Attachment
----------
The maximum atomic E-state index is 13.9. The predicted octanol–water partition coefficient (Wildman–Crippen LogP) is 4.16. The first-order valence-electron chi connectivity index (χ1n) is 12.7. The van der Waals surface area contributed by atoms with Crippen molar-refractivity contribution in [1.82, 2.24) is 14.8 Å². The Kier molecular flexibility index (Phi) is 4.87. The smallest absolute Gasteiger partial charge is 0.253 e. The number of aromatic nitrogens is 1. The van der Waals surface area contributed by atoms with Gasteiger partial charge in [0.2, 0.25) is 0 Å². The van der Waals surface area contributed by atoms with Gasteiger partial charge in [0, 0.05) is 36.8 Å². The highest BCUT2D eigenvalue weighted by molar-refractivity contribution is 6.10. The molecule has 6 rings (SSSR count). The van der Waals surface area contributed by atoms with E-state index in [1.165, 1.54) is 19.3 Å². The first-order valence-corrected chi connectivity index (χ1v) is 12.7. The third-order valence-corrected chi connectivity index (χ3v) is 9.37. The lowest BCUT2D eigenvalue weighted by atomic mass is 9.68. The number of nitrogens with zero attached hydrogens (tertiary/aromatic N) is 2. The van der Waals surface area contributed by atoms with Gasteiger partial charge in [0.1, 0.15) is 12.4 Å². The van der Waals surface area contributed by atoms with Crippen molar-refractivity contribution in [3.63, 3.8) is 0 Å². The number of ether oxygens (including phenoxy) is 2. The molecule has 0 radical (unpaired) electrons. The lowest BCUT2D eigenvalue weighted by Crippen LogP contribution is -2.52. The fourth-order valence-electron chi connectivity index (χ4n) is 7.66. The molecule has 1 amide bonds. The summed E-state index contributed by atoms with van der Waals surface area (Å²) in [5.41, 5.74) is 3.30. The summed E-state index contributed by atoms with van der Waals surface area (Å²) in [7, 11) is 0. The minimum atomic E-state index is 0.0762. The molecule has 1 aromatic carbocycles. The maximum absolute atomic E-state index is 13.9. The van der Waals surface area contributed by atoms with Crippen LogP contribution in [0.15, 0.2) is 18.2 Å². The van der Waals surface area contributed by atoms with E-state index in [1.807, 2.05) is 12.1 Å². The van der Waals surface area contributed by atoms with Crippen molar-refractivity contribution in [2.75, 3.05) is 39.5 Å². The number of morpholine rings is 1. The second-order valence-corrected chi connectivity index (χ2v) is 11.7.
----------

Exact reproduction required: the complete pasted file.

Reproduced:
The maximum atomic E-state index is 13.9. The predicted octanol–water partition coefficient (Wildman–Crippen LogP) is 4.16. The first-order valence-electron chi connectivity index (χ1n) is 12.7. The van der Waals surface area contributed by atoms with Crippen molar-refractivity contribution in [1.82, 2.24) is 14.8 Å². The Kier molecular flexibility index (Phi) is 4.87. The smallest absolute Gasteiger partial charge is 0.253 e. The number of aromatic nitrogens is 1. The van der Waals surface area contributed by atoms with Gasteiger partial charge in [0.2, 0.25) is 0 Å². The van der Waals surface area contributed by atoms with Gasteiger partial charge in [0, 0.05) is 36.8 Å². The highest BCUT2D eigenvalue weighted by molar-refractivity contribution is 6.10. The molecule has 6 rings (SSSR count). The van der Waals surface area contributed by atoms with E-state index in [1.165, 1.54) is 19.3 Å². The first-order valence-corrected chi connectivity index (χ1v) is 12.7. The third-order valence-corrected chi connectivity index (χ3v) is 9.37. The lowest BCUT2D eigenvalue weighted by atomic mass is 9.68. The number of nitrogens with zero attached hydrogens (tertiary/aromatic N) is 2. The van der Waals surface area contributed by atoms with Gasteiger partial charge in [0.1, 0.15) is 12.4 Å². The van der Waals surface area contributed by atoms with Crippen molar-refractivity contribution in [3.63, 3.8) is 0 Å². The number of ether oxygens (including phenoxy) is 2. The molecule has 0 radical (unpaired) electrons. The lowest BCUT2D eigenvalue weighted by Crippen LogP contribution is -2.52. The fourth-order valence-electron chi connectivity index (χ4n) is 7.66. The molecule has 1 amide bonds. The summed E-state index contributed by atoms with van der Waals surface area (Å²) in [5.41, 5.74) is 3.30. The summed E-state index contributed by atoms with van der Waals surface area (Å²) in [7, 11) is 0. The minimum atomic E-state index is 0.0762. The molecule has 1 aromatic carbocycles. The maximum absolute atomic E-state index is 13.9. The van der Waals surface area contributed by atoms with Crippen LogP contribution in [0.15, 0.2) is 18.2 Å². The van der Waals surface area contributed by atoms with E-state index in [1.807, 2.05) is 12.1 Å². The van der Waals surface area contributed by atoms with Crippen molar-refractivity contribution in [2.75, 3.05) is 39.5 Å². The number of morpholine rings is 1. The second-order valence-corrected chi connectivity index (χ2v) is 11.7.